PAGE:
The typical credit card weighs less than 0.02 ounces, yet the logistical task of delivering one in many emerging consumer markets can be anything but lightweight. Delivering new credit cards to recently approved and renewing cardholders presents some very weighty challenges and can cause significant revenue leakage for banks in emerging markets.

In the recent case of one South American bank, 35% of all new and renewed cards were failing to arrive to their intended recipients within 60 days of the card being issued. As a matter of this bank’s policy, these cards — 270,000 a year in all — had to be shredded at an annual cost of $1.3 million.

But by identifying the root cause of delivery delays and miscues and developing a detailed monitoring system across the entire card issuing lifecycle, new methods were devised for managing operations and optimizing the delivery channel workload. The ultimate goal of these efforts is to improve the rate of successful card deliveries from 65% to 85% in 6 months and to 90% within a year.

To benchmark this bank’s challenges against peer institutions, big data resources were used to analyze ways that application, underwriting and issuance processes can be optimized. That was combined with the firsthand knowledge of card delivery processes from a team member who worked at a bank in Asia that faced a nearly identical operating and regulatory environment, but was able to raise its card-delivery rate to 95%.

In both markets, mail-driven card delivery presents heightened risks atypical of mature markets like the U.S., where stronger systemic safeguards against card activation fraud make postal delivery a relatively riskless proposition.

Mailing a credit card and instructing the lawful recipient to activate it by phone using a government-issued ID number — the standard activation protocol for 181 million U.S. cardholders — presents too high a fraud risk in most developing markets in Latin America, Asia, Eastern Europe, the Middle East and Sub-Saharan Africa.

Moreover, in the case of the South American country that this bank operates, it is customary for consumers to write down their government-issued ID numbers on widely-handled documents, such as restaurant receipts — meaning it would be relatively easy to steal a consumer’s ID number and fraudulently activate a card that’s been delivered through the mail.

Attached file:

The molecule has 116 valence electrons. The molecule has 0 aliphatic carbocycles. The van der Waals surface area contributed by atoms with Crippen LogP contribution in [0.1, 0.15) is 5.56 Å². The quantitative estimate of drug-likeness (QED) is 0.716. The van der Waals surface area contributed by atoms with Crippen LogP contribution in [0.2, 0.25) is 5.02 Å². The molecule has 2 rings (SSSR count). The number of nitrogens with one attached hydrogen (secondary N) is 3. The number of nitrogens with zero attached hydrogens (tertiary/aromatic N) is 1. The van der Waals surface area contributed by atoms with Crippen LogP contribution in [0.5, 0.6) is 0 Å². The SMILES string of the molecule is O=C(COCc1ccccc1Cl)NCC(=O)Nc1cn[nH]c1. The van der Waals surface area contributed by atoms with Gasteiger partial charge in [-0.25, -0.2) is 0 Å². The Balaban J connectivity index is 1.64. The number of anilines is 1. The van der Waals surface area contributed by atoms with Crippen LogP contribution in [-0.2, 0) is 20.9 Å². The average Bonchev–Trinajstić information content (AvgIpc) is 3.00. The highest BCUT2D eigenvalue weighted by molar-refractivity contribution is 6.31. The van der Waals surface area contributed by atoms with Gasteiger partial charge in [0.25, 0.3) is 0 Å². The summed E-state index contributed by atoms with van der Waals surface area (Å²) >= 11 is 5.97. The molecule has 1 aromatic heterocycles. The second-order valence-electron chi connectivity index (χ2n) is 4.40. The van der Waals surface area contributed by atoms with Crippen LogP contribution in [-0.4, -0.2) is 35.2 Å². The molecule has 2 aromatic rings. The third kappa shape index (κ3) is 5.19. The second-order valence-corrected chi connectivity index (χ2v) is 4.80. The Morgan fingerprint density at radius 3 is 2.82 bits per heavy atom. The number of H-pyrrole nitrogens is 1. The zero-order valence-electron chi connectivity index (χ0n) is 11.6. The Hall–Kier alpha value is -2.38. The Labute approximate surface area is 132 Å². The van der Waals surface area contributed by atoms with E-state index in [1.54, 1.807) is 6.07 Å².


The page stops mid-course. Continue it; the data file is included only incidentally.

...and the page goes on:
To mitigate this heightened fraud potential, cards in this South American country must, by law, either be couriered to the intended recipient’s doorstep for signature, or be delivered to a local bank branch for the consumer to pick up. Furthermore, cards must be delivered to the authorized user or formally-designated proxy.

Typically, initial credit card sales were sourced through calls and cross-sold thru co-branded models with contract couriers and bank branches, which then assume responsibility for card delivery and receipt by applicants. But these methods suffered from poor work stream hand-offs, lack of ownership and no focus on applicant dropouts; consumers that initially apply for a card, but change their mind during the protracted delivery process.

To address this, delivery processes were scrutinized beginning with the consumers’ viewpoint at origination, which allowed analytics and reengineering consultants to map and evaluate end-to-end workflows across sales, operations and delivery to identify the root cause of delays and miscues.

As a result, there were a number of new processes put in place to help the bank improve its delivery rate. First, sales representatives began capturing accurate and complete information about when and where consumers are available to accept delivery of their cards. In addition, the bank tracks the performance of its courier service vendors and monitors success rates in specific geographic regions. Card deliveries in certain areas are assigned to specific couriers based upon the vendor’s past success rate for delivery in that area.

The biggest lesson learned from this process is that failure to meet the first delivery date greatly increases the odds that subsequent delivery reschedules will be less and less successful, until the intended recipient eventually says, “Never mind, I already received a card from another bank,” once a courier finally makes contact for a delivery.

With that in mind, the most important element of this new process is improving the rate of first-time courier deliveries. But in order to accomplish that, it was crucial for the bank to understand that it didn’t just have a courier management problem; it had an end-to-end delivery oversight and management problem.

By embracing a roadmap that comprehensively addresses all of the issues causing the problem, the bank is taking the necessary steps to ease both the weighty risks of fraudulent card activation and lost cardholder business.

Rajit Bhalla is Genpact’s lead unsecured lending subject matter expert worldwide. Miguel Villanueva is a reengineering engagement leader for Genpact in Latin America.